I couldn't do market research, which would bore me to death. I'd have to work on the creative side, coming up with taglines or writing copy. I'd re-write all the ads for Progressive insurance, for example. Here's my idea. Same set-up with the bright white fake big-box retail electronics store, same actress as "Flo." Same great big nametag. The main difference - it's subtle, but I think it would be very effective - is that when "Flo" leaps out at an unsuspecting customer to chirp manically about Progressive policies, they punch her in the face. Every commercial would have the same basic script. "Flo" pops up. "Can I he-" WHAM! Memorable, eh?
I can obviously write better than the people who are putting together the awful ads for Bud Light and Chevy. The Bud Light ads where the guys express their love for Bud Light more freely than for their women? Half-assed. In my Bud Light ad, we pan over piles of greasy pizza boxes and discarded aluminum cans and brown bottles - about 4 cases' worth of Bud Light. We discover a disheveled, greasy guy in a greasy Barcalounger, apparently passed out. See? Simple story, told with bold, indelible images. Perfect.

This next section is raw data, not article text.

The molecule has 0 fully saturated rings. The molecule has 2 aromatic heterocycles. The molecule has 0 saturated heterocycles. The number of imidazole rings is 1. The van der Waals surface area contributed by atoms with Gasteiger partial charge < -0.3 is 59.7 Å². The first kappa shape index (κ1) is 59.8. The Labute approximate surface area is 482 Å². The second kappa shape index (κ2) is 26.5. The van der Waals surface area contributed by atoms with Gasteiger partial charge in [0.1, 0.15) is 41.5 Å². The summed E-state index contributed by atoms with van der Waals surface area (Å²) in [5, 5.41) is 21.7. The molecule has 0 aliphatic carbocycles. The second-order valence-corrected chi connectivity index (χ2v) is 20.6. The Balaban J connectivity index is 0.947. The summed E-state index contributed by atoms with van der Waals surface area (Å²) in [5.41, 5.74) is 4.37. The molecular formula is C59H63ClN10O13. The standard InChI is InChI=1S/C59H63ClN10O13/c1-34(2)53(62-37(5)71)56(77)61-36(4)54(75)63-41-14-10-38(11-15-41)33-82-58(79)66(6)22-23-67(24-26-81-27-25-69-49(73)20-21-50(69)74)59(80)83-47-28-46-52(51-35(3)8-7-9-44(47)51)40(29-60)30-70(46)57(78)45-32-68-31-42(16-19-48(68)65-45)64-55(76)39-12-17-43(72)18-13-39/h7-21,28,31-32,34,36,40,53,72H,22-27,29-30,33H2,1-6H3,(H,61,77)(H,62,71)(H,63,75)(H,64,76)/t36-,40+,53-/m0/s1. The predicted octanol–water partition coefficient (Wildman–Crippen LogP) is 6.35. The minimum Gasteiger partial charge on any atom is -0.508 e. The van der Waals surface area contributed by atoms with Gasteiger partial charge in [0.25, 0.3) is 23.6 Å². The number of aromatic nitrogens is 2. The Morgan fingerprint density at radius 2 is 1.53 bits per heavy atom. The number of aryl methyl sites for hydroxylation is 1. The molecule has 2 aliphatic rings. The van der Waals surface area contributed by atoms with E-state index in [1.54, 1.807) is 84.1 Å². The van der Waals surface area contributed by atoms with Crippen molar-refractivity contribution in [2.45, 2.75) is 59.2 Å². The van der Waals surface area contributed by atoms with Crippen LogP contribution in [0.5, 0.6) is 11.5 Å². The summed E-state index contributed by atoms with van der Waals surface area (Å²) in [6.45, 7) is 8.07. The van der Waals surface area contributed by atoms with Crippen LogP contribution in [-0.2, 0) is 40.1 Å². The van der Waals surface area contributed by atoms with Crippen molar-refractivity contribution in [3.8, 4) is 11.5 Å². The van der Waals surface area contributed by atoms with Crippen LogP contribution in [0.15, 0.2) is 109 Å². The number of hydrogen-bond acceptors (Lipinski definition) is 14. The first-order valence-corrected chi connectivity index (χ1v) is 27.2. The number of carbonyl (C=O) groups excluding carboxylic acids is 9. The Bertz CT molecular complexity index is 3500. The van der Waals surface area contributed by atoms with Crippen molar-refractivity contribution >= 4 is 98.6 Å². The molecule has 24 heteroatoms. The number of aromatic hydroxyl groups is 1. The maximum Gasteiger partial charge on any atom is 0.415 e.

And then, Chevy. Here I think we want to identify our target audience. Sell Tahoes by showing them in use - being driven very badly on crowded freeways by people who are totally oblivious, or possibly comatose. Avalanches being driven aggressively, tailgating and swinging wildly from lane to lane, with, of course, nothing in the truck.
Not only am I a veritable font of brilliant advertising ideas, I also have experience in the very similar field of higher ed. All we really do in higher ed is persuade people to believe things without any evidence or reasoning, right? Right?